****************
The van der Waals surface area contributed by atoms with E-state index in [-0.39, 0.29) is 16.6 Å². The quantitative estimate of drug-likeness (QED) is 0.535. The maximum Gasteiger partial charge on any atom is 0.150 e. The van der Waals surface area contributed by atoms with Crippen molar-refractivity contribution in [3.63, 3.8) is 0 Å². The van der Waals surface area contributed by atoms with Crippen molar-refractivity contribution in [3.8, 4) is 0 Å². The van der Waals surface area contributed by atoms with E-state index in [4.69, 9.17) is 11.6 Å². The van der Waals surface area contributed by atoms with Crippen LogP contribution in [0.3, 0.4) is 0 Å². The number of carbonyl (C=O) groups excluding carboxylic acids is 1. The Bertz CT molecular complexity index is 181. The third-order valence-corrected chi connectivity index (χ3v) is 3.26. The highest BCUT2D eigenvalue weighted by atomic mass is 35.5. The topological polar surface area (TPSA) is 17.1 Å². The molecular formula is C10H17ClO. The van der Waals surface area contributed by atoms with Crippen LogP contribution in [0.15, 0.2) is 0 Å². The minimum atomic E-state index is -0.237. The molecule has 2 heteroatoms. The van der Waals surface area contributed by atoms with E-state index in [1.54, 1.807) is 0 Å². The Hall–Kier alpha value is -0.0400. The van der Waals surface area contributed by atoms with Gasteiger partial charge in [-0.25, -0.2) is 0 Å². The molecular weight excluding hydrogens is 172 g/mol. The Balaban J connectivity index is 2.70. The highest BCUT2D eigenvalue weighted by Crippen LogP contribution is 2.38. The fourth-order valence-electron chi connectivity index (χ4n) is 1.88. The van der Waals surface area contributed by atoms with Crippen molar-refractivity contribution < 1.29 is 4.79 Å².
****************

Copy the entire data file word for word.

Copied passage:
The van der Waals surface area contributed by atoms with E-state index in [-0.39, 0.29) is 16.6 Å². The quantitative estimate of drug-likeness (QED) is 0.535. The maximum Gasteiger partial charge on any atom is 0.150 e. The van der Waals surface area contributed by atoms with Crippen molar-refractivity contribution in [3.63, 3.8) is 0 Å². The van der Waals surface area contributed by atoms with Crippen molar-refractivity contribution in [3.8, 4) is 0 Å². The van der Waals surface area contributed by atoms with E-state index in [4.69, 9.17) is 11.6 Å². The van der Waals surface area contributed by atoms with Crippen LogP contribution in [0.3, 0.4) is 0 Å². The number of carbonyl (C=O) groups excluding carboxylic acids is 1. The Bertz CT molecular complexity index is 181. The third-order valence-corrected chi connectivity index (χ3v) is 3.26. The highest BCUT2D eigenvalue weighted by atomic mass is 35.5. The topological polar surface area (TPSA) is 17.1 Å². The molecular formula is C10H17ClO. The van der Waals surface area contributed by atoms with Crippen LogP contribution in [0.15, 0.2) is 0 Å². The minimum atomic E-state index is -0.237. The molecule has 2 heteroatoms. The van der Waals surface area contributed by atoms with E-state index in [1.54, 1.807) is 0 Å². The Hall–Kier alpha value is -0.0400. The van der Waals surface area contributed by atoms with Gasteiger partial charge in [-0.25, -0.2) is 0 Å². The molecular weight excluding hydrogens is 172 g/mol. The Balaban J connectivity index is 2.70. The highest BCUT2D eigenvalue weighted by Crippen LogP contribution is 2.38. The fourth-order valence-electron chi connectivity index (χ4n) is 1.88. The van der Waals surface area contributed by atoms with Crippen molar-refractivity contribution < 1.29 is 4.79 Å².